We always make an itinerary for our research trips, since it helps keep us on track. While many of the attractions are the base for our visit, we try to be a little more fluid with our restaurant plans. While I will certainly select a few “must try” locations, some of the others are open for change, as new information comes to light. This was certainly the case for our unplanned visit to Tacos don Francisco in Tulsa, Oklahoma.
During our visit to Glacier Confection (You can read more about this chocolatier here>), we got into a discussion about local restaurants. The topic of the conversation turned to Hole-in-the-Wall joints that offer surprising value and taste. A restaurant was mentioned that had not been on our radar, but certainly sounded intriguing. I made note of it, so that I could investigate later. It turned out that we would be somewhat in the neighborhood toward the end of our trip, so we decided to insert it in our plans. Tacos don Francisco is like so many of those places that people drive by, and hardly notice. It sits on a busy road that is lined by an assortment of small businesses. Pulling up to the building, we were hopeful that the outside didn’t reflect the quality of the food.
This family operated business is no-frills dining, and has just a handful of tables for seating. Most of the customers appear to grab their meals to go, but we opted for the full “dine-in” experience. The prices are quite affordable, so we ordered a nice assortment of items from the menu. We started with some Queso cheese dip, which while a little thin, still had a nice flavor. This would tide us over until our main dishes were ready.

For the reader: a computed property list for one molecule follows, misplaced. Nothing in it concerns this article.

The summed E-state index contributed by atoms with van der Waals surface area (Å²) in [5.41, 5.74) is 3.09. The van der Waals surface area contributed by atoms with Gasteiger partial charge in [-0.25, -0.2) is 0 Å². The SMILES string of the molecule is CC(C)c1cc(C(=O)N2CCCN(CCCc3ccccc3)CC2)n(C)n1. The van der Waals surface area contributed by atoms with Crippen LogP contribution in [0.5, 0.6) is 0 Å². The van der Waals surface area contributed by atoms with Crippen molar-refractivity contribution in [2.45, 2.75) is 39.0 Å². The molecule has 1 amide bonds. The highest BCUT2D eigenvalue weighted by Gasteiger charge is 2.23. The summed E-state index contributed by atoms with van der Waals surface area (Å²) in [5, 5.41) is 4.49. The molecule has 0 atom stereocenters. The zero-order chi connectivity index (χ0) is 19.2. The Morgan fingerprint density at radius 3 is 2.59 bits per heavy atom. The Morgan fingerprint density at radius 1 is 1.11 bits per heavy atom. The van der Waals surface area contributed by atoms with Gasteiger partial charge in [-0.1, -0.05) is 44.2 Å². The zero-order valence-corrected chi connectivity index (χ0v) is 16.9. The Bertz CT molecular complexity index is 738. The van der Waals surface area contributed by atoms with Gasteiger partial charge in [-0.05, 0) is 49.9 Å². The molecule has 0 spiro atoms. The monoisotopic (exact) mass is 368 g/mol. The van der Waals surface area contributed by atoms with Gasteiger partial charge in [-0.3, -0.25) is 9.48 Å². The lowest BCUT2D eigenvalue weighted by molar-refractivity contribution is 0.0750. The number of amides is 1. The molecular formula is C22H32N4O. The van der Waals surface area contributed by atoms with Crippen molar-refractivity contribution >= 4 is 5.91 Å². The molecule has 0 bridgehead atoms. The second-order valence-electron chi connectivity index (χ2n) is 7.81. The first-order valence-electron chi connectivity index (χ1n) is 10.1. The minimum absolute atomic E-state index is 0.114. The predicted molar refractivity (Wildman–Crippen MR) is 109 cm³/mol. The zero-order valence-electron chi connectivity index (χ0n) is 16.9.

Before long, our plates arrived. It quickly became apparent that they do not skimp on the quantity of food they serve. The presentation reminded us of many of the Mexican food restaurants we visit in our hometown of Kansas City, Kansas. Our selection included a tamale, which was standard, but had a nice texture to the corn masa. The plate also included an enchilada, which comes topped with cheese and their red sauce. They included a small cup of hot sauce for drizzling, but it was a little too warm for our liking. (Okay, we aren’t the fiery heat lovers that some may be.)
The other plate was their Don Francisco, which is the signature platter. This usually includes three “street” tacos, but they tossed on a fourth, so that we could sample the different meat options. These were all delicious, but the beef pastor, and the chorizo were simply amazing. The dish comes with sides of rice and refried beans, which were also just standard fare. They also threw in a Chili Rellino, which is stuffed with cheese and enchilada sauce. We had more than enough food for two, and ate all that we could, before throwing in the towel. Our visit to Tacos don Francisco was a reminder that you can’t judge a restaurant by its exterior. What “Hole-in-the-Wall” places have you found to be hidden gems?